So when Congress was dominated by the people who put the country together and ratified the Constitution, it passed a law that was signed by the Father of the Country, and which clearly makes a baby born to U.S. citizens to be a natural-born citizen, irrespective of whether the child was born inside this country, expanding the definition from Vattel.

Thus, Birthers are left with the reality that the guys who supposedly idolized Vattel (and read it in the original language, which we are not doing), and wrote the Constitution, also passed the Naturalization Act of 1790, which expanded Vattel’s definition. I have a hard time understanding how to square these facts, unless it is that Vattel’s definition and point is intended to make the point that natural law requires a country to allow babies born in it to citizens to have all the benefits of citizenship that are possible, but that the law does not require that those benefits be limited to the narrowest possible group.

If that Act of 1790 was a constitutionally valid law, then we have established that those close to the original group believed that the Vattel/common law/natural law understanding whatever it was, can be controlled by statute, or at least add to it. And if that’s true, then later statutes can change it again. And they have, multiple times. In fact, the same group of men that passed the Naturalization Act of 1790 repealed that law and replaced it in 1795. The Naturalization Act of 1795 does not include the “natural-born” adjective, stating only that the children of citizens “shall be considered as citizens of the United States.”[23]

It is perfectly plausible that Congress did not intend to materially change the law, or it could mean that Congress intended to go backward to Vattel’s definition. But there is no indication that was the case, and every indication that Congress intended to eliminate the fuzzy “natural-born” adjective. In fact, my understanding is that the only U.S. law that uses the exact term “natural-born citizen” is the Naturalization Act of 1790.

The 14th Amendment only helps us indirectly, stating, “All persons born or naturalized in the United States, and subject to the jurisdiction thereof, are citizens of the United States and of the state wherein they reside.[24]Though Birthers seem to want to find a third category, all citizens fall into either the “born” or “naturalized” category. If a person is a citizen, but has not been naturalized, then that citizen is a “natural-born” citizen.

Though the 14th Amendment does not help us specifically by defining “natural-born citizen” directly, it does state that “No state shall…deny to any person within its jurisdiction the equal protection of the laws.”[25]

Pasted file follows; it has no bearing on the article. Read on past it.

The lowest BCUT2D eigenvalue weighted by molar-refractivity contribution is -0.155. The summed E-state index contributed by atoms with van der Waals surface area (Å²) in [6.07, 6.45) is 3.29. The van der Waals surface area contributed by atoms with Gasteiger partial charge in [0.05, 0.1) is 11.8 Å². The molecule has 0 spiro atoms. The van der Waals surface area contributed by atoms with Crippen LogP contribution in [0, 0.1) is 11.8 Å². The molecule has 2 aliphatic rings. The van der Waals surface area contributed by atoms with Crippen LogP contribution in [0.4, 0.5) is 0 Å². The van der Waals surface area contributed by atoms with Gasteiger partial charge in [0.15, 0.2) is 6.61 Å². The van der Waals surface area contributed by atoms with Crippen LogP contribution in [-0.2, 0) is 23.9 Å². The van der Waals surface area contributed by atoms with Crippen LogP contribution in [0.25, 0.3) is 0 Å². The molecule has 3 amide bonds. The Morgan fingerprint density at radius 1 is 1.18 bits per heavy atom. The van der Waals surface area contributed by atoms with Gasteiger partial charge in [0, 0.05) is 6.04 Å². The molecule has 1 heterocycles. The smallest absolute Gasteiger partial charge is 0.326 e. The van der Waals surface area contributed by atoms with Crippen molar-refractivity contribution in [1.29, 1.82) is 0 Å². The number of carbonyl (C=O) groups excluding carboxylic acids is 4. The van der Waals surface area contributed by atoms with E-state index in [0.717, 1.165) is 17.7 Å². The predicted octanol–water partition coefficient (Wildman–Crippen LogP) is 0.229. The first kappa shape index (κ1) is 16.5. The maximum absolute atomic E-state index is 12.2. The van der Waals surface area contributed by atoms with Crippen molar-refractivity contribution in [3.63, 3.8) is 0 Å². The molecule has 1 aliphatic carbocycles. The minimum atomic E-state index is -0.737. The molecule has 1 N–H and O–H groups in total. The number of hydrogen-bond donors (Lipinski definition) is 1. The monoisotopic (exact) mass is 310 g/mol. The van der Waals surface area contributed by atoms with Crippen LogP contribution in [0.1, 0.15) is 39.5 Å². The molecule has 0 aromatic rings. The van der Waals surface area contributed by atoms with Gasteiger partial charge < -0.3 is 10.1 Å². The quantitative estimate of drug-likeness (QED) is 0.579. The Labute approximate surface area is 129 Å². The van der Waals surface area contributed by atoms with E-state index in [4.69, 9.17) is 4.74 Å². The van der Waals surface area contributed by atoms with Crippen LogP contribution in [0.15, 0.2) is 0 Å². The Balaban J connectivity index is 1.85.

Sex-based differences in treatment under the law are scrutinized by courts to ensure that they further an important government interest in a way that is substantially related to that interest.[26] It would be amazing to think that the Supreme Court would state that it is rational to allow a child to claim citizenship on the basis of his father’s citizenship, but deny another child that citizenship when the mother was the one with the U.S. citizenship.

Today, 8 U.S. Code § 1401, entitled “Nationals and Citizens of United States at Birth”, tells us:

“The following shall be nationals and citizens of the United States at birth:

(a) a person born in the United States, and subject to the jurisdiction thereof;

(b) a person born in the United States to a member of an Indian, Eskimo, Aleutian, or other aboriginal tribe: Provided, That the granting of citizenship under this subsection shall not in any manner impair or otherwise affect the right of such person to tribal or other property;

(c) a person born outside of the United States and its outlying possessions of parents both of whom are citizens of the United States and one of whom has had a residence in the United States or one of its outlying possessions, prior to the birth of such person;

(d) a person born outside of the United States and its outlying possessions of parents one of whom is a citizen of the United States who has been physically present in the United States or one of its outlying possessions for a continuous period of one year prior to the birth of such person, and the other of whom is a national, but not a citizen of the United States;

(e) a person born in an outlying possession of the United States of parents one of whom is a citizen of the United States who has been physically present in the United States or one of its outlying possessions for a continuous period of one year at any time prior to the birth of such person;

(f) a person of unknown parentage found in the United States while under the age of five years, until shown, prior to his attaining the age of twenty-one years, not to have been born in the United States;